Assignment: Media Literacy

A Report to the Discovery Channel
November 13, 2001

Final Report

Executive Summary

Overall, we found solid and strong evidence that the Assignment: Media Literacy (AML) curriculum can help students in fulfilling the goals of media literacy instruction as well as reaching the curricular objectives of the Maryland State Content Standards. The curriculum addresses a wide range of important, fundamental media literacy goals.

The curriculum is well designed in its linkage to state curricular frameworks and it was very well designed for ease of use by teachers. Teachers who used the curriculum were very pleased with the curriculum and expect to use it in the future. They have shared it with other teachers, and report that their students responded extremely well to these media literacy lessons. The quantitative data collected from the teachers as well as their open-ended self reports are extremely positive in regard to most every aspect of Assignment: Media Literacy.

From both the teachers' reports and those of the students, before and after delivery of the curriculum, we have concluded that the curriculum was very well received and effective in both changing attitudes and in increasing media knowledge. Students enjoyed the curriculum and reported that they had become more critical about the media. Evidence also demonstrates that the students learned from the curriculum in significant ways, e.g., they obtained an increased and appropriate skepticism about the claims of advertisers and increased caution with regard to the veracity of information on the Internet.

The full report below outlines where the curriculum seems to have worked most effectively and in some instances may not have obtained all of its goals. Limitations in the efficacy of the curriculum are largely, if not entirely, related to issues such as limited teacher training in media literacy and the fact that some teachers did not roll out the entire curriculum. Hence, many students did not receive all of the six modules that were designed. Without direct control over teachers, it cannot be guaranteed that every teacher who expressed interest in AML would necessarily use every or, in some instances, even most modules. As will be seen, the students in the one school where the entire curriculum was delivered performed best.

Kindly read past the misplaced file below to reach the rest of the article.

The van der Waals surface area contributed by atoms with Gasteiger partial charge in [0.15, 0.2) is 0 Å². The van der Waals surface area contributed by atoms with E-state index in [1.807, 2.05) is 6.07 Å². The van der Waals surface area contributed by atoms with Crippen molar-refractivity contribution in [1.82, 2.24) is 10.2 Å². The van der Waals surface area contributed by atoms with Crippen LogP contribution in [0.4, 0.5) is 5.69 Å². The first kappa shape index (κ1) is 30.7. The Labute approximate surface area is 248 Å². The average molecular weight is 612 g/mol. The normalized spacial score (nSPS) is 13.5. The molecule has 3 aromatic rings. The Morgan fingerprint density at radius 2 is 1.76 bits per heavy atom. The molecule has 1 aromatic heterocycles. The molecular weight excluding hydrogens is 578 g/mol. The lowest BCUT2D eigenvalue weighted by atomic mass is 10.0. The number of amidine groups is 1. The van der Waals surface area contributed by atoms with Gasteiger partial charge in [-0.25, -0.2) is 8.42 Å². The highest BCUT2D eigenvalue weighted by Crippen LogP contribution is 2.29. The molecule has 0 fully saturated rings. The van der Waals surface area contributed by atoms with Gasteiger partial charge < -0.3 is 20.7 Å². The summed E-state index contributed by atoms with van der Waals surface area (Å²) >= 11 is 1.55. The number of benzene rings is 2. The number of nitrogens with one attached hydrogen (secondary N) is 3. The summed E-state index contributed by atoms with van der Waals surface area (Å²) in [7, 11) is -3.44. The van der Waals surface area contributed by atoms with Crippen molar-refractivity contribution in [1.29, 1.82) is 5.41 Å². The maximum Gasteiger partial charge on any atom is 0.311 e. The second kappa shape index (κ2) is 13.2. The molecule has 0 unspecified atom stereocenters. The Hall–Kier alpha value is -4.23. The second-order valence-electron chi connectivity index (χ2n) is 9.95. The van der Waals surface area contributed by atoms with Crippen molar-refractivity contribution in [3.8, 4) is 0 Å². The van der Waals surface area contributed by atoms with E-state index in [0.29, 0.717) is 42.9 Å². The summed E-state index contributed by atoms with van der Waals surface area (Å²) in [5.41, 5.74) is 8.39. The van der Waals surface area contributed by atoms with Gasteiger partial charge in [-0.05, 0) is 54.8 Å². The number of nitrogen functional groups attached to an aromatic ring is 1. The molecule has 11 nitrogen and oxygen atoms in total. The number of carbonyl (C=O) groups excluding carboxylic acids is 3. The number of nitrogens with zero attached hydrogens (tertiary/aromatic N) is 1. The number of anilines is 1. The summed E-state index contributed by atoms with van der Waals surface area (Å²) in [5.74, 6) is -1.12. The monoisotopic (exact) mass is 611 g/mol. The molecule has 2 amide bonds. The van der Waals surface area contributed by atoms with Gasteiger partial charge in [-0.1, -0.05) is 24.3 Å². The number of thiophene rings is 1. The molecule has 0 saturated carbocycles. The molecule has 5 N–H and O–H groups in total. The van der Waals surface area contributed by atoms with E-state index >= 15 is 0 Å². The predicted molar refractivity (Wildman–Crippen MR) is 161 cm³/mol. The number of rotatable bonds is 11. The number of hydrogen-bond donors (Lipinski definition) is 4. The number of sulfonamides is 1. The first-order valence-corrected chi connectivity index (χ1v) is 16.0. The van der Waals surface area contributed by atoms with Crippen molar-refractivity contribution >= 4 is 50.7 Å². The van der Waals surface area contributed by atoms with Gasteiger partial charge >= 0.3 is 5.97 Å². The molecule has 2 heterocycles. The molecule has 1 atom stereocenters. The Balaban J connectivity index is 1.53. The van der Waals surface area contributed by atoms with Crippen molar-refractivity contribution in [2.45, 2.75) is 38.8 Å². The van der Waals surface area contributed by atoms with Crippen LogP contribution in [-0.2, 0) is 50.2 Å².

Other limitations in the piloting of AML involved limited technological and personnel support for the teachers at the schools where they teach. These problems can be linked entirely to specific problems in schools and school districts, funding, and the like, and do not reflect in any way on the AML curriculum. In our view, while some modules could perhaps be improved, overall the curriculum is excellent, varied, and properly designed for the age grades involved.

Assignment: Media Literacy was a real success. Both teachers and students received it very well. Limitations that we have detected go more to matters of logistics, management, and roll out than to the curriculum itself.

The Discovery Channel can be rightly proud of its critical role in sponsoring the development and implementation of this very innovative and substantive media literacy curriculum, one that well addresses many of the Maryland State Content Standards. Moreover, the curriculum articulates well with the Core Curricular Standards in most every other state in the U.S. In our view, therefore, Assignment: Media Literacy can be appropriately disseminated to school districts and states throughout the United States.

Final Evaluation of Assignment: Media Literacy

Author Bio: 

Robert Kubey directs the Center for Media Studies and is an associate professor of journalism and media studies at Rutgers University in New Brunswick, N.J. Gina Serafin is a doctoral candidate in media studies at Rutgers University.